A Reading Is Like A Bedside Visit
Maud Newton posted an interesting entry on Monday evening which was about why some people think we should do away with literary readings. As someone who has been to quite a few events of that nature, I take issue with the line from the article Maud quotes, which reads, “A reading is like a bedside visit. The audience extends a giant moist hand and strokes the poor reader’s hair….”
Cancel Them: The Problem With Literary Readings
In the spring issue of N+1, a new journal of politics, literature and culture, the editors argue that authors shouldn’t read their books in public.
If you’ve made the mistake of going to literary readings, you know that the only thing that can make them endurable is to ha at each funny bit, and ah at each clever observation, and oh at any grotesque turn. Pity rescues art on these occasions. But art can’t survive it.
A reading is like a bedside visit. The audience extends a giant moist hand and strokes the poor reader’s hair. Up at the podium is someone who means to believe in his or her work, and instead he’s betrayed by his twitchy body and nervous laughter…. And so, to send out a little life preserver, you laugh at a line, which maybe wasn’t intended to be a joke. The writer looks up, a smile possesses one side of his mouth. He is funny? Tears well up in his eyes. You’ve saved him. Literature is so much easier than he thought. But one of your laughs, in pity, leads to two, soon people are laughing for no reason. And the work he’s reading - well, in this format, who can tell if it’s any good on the page? Nobody. And suddenly it’s his life we’re talking about - not only the words and lines, but the pathetic effort he’s devoted his entire life to. This figure in front of you was formerly an independent artist, with at least the solitary belief in himself that a writer needs. Now he’s desperate for a laugh….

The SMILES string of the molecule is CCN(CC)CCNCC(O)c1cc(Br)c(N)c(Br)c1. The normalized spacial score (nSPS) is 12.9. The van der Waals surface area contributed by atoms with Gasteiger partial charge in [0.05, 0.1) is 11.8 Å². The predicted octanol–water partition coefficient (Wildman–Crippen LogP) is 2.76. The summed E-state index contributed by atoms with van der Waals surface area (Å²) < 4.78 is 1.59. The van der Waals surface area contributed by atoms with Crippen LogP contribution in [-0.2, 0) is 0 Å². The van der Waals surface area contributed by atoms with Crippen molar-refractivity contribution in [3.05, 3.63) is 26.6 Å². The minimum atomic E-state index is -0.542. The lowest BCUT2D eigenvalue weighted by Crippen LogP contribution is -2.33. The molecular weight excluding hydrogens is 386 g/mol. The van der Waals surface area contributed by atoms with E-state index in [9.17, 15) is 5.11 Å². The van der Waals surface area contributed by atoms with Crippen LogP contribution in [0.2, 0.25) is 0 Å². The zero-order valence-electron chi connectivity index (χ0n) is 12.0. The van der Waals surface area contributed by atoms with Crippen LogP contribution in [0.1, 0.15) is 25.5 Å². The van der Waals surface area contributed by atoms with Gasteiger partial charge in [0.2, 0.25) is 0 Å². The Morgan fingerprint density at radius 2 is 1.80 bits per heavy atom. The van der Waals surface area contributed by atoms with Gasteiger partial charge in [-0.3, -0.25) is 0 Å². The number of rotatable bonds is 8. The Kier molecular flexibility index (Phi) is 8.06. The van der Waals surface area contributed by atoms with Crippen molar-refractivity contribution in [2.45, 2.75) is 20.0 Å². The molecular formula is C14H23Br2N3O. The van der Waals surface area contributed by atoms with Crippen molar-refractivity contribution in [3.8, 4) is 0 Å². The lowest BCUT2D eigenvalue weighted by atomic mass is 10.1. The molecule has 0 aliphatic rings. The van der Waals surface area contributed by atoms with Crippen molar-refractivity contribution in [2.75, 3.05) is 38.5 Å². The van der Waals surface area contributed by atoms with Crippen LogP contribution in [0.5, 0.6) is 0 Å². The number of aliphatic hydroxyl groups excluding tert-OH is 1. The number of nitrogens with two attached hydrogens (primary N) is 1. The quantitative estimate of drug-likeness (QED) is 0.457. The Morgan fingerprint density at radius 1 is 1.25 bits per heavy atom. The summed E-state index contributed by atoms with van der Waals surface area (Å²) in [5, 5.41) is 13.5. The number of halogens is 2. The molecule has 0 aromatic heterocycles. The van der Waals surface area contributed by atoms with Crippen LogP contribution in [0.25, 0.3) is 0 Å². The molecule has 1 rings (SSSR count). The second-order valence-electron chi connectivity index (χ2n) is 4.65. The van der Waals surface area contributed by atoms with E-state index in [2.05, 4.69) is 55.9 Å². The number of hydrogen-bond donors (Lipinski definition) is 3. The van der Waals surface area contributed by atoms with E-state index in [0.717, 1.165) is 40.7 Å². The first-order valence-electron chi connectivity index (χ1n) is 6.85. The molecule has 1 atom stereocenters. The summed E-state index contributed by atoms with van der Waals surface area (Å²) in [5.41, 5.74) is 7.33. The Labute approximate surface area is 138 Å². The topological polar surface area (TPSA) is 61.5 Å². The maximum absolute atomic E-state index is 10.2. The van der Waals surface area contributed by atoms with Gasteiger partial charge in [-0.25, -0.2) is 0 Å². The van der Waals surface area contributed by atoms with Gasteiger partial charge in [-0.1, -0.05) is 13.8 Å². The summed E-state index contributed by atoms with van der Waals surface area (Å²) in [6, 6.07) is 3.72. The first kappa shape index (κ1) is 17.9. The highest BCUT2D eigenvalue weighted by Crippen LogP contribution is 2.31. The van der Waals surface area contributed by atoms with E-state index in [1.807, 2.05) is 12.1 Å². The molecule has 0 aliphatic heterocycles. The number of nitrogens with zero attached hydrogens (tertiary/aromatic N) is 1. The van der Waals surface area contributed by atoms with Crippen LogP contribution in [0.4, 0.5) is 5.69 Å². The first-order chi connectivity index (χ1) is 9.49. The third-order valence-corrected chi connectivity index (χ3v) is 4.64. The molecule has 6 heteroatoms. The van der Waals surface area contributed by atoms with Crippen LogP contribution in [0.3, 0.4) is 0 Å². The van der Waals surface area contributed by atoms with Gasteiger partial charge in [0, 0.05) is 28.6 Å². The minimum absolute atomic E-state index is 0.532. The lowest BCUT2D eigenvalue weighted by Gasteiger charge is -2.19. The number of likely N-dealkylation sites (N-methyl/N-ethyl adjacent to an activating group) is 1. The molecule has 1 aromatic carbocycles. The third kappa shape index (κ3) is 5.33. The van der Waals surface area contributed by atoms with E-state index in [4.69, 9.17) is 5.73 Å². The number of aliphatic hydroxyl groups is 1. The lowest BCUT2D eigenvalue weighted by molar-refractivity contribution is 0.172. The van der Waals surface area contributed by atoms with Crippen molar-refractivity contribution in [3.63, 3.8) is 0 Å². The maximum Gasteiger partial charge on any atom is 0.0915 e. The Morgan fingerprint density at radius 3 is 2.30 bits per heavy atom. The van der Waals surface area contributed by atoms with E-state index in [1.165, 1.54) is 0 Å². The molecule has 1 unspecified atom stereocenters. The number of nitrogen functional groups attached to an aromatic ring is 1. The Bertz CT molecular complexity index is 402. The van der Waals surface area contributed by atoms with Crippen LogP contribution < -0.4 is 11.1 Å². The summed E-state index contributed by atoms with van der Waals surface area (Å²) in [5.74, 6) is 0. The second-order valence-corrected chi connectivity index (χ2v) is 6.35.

So, if I’m reading this right, the idea is that we’re supposed to look down upon authors who believe in promoting their books, who see the value in reading aloud to potential buyers, to their potential audience? We’re supposed to look down on this because fucking stuck-up scholars and the literary elite have it in for people who can actually get creative work published instead of resigning themselves to stuffing their own work in a desk drawer and making a living criticizing others’ creative work instead?
Sure, not all readings are fun. Not every author has the voice or the presence to entertain a crowd. But, I don’t think there’s anything inherently wrong with the oral tradition, with presenting your story aloud instead of on the page. It might be the only way your story gets to a particular individual.
People like this, whose every word just reeks of snobbery, are the type of people the world needs less of.